Now, with God's voice being so quiet, there comes a danger. And the danger is that, willingly or unwillingly, we can fabricate the other side of the conversation. We can imagine God too differently from how he really is, we can mistake other voices for his, we can distort what he's saying to us by filtering it through the wrong ideas. If we're to invest in a relationship with God, then we've got to match his very quiet voice to what he's already shouted to the world – we've got to have an ear formed by God's word.2 So what's God shouted to the world?

God has shouted to the world his Word, and his Word is none other than Jesus Christ, the divine person. For we know that “in the beginning was the Word, and the Word was with God, and the Word was God” (John 1:1). As the Word of God, he made everything that is and holds it all together (John 1:3). Because he holds it together, the Word is “the true light which gives light to everyone” (John 1:9), so that to an extent, even the unbeliever in deepest darkness has “the work of the law written on their hearts, while their conscience also bears witness” (Romans 2:15), so that at times they “by nature do what the law requires” (Romans 2:14). That's because God has written his Word all over the underside of creation, leaving a natural law to reveal himself.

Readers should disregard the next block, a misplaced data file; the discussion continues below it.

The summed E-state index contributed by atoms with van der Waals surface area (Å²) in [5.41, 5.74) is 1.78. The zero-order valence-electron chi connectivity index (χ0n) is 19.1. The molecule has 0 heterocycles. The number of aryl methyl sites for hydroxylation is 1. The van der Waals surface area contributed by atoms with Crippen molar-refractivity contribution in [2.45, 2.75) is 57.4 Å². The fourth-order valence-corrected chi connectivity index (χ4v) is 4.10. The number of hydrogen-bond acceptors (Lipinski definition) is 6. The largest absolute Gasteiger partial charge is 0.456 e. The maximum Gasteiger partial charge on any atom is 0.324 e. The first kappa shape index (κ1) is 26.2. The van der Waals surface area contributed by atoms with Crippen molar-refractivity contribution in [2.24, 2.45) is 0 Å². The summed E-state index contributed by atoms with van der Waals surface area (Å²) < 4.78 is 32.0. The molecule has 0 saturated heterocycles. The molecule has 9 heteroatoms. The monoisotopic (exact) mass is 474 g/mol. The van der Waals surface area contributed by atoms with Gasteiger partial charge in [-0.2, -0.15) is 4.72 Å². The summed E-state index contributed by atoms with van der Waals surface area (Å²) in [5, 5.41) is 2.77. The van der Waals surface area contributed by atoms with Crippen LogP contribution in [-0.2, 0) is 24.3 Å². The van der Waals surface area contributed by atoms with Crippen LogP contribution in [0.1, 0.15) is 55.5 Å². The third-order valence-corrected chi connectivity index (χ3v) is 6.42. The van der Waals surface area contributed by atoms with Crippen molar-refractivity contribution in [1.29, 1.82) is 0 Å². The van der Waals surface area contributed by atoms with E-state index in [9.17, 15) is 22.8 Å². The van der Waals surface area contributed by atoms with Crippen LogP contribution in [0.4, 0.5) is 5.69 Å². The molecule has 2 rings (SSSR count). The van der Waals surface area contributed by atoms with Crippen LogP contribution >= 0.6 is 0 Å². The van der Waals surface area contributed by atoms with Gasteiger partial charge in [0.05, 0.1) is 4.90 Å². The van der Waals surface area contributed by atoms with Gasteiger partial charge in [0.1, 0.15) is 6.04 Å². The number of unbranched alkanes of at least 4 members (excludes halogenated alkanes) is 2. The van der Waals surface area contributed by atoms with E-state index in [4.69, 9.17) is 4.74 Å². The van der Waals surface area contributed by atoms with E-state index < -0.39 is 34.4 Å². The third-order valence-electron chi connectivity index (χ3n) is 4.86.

But more important than even that, “the Word became flesh and dwelt among us, and we have seen his glory, glory as of the only Son from the Father, full of grace and truth” (John 1:14). For “in these last days, God has spoken to us by his Son..., through whom also he created the world” (Hebrews 1:3), “and the name by which he is called is: The Word of God” (Revelation 19:13). And so this Word of God “was manifested in the flesh, vindicated by the Spirit, seen by angels..., taken up in glory” (1 Timothy 3:16). Unless our first reaction when we hear the phrase 'word of God' is to think of Jesus himself as the Word of God – capital W and all – then we have missed the point. Because the Word of God is, first and foremost, this divine person, this Jesus Christ. Jesus is himself the shout of God that makes the world, holds the world, saves the world. He, and nothing else, is God's perfect self-revelation.